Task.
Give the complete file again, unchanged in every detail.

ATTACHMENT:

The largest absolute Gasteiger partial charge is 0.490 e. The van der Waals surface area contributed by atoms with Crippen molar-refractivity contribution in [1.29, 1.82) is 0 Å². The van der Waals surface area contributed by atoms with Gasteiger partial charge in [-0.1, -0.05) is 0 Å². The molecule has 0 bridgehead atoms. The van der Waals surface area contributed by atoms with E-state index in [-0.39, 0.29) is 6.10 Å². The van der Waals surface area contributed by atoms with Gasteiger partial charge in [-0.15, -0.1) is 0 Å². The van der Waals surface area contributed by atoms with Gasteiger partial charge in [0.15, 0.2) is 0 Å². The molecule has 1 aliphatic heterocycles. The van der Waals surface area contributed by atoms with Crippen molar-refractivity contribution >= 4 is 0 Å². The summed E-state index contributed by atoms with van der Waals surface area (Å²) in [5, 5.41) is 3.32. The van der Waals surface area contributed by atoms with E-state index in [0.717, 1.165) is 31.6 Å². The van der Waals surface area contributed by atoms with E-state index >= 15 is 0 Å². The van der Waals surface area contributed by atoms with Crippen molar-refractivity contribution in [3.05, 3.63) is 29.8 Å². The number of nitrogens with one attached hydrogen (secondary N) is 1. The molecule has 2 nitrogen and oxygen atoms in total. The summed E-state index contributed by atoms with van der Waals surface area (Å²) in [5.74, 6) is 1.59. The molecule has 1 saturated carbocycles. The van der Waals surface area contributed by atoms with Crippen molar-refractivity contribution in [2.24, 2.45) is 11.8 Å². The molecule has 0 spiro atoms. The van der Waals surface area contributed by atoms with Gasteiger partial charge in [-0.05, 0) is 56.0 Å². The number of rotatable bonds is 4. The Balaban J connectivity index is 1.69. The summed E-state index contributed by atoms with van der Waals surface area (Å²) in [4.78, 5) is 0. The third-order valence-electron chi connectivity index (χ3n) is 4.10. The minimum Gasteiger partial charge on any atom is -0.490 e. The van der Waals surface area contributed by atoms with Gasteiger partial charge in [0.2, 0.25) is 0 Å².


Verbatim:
The largest absolute Gasteiger partial charge is 0.490 e. The van der Waals surface area contributed by atoms with Crippen molar-refractivity contribution in [1.29, 1.82) is 0 Å². The van der Waals surface area contributed by atoms with Gasteiger partial charge in [-0.1, -0.05) is 0 Å². The molecule has 0 bridgehead atoms. The van der Waals surface area contributed by atoms with E-state index in [-0.39, 0.29) is 6.10 Å². The van der Waals surface area contributed by atoms with Gasteiger partial charge in [-0.15, -0.1) is 0 Å². The van der Waals surface area contributed by atoms with Gasteiger partial charge in [0.15, 0.2) is 0 Å². The molecule has 1 aliphatic heterocycles. The van der Waals surface area contributed by atoms with Crippen molar-refractivity contribution >= 4 is 0 Å². The summed E-state index contributed by atoms with van der Waals surface area (Å²) in [5, 5.41) is 3.32. The van der Waals surface area contributed by atoms with E-state index in [0.717, 1.165) is 31.6 Å². The van der Waals surface area contributed by atoms with E-state index >= 15 is 0 Å². The van der Waals surface area contributed by atoms with Crippen molar-refractivity contribution in [3.05, 3.63) is 29.8 Å². The number of nitrogens with one attached hydrogen (secondary N) is 1. The molecule has 2 nitrogen and oxygen atoms in total. The summed E-state index contributed by atoms with van der Waals surface area (Å²) in [5.74, 6) is 1.59. The molecule has 1 saturated carbocycles. The van der Waals surface area contributed by atoms with Crippen molar-refractivity contribution in [2.24, 2.45) is 11.8 Å². The molecule has 0 spiro atoms. The van der Waals surface area contributed by atoms with Gasteiger partial charge in [-0.05, 0) is 56.0 Å². The number of rotatable bonds is 4. The Balaban J connectivity index is 1.69. The summed E-state index contributed by atoms with van der Waals surface area (Å²) in [4.78, 5) is 0. The third-order valence-electron chi connectivity index (χ3n) is 4.10. The minimum Gasteiger partial charge on any atom is -0.490 e. The van der Waals surface area contributed by atoms with Gasteiger partial charge in [0.2, 0.25) is 0 Å².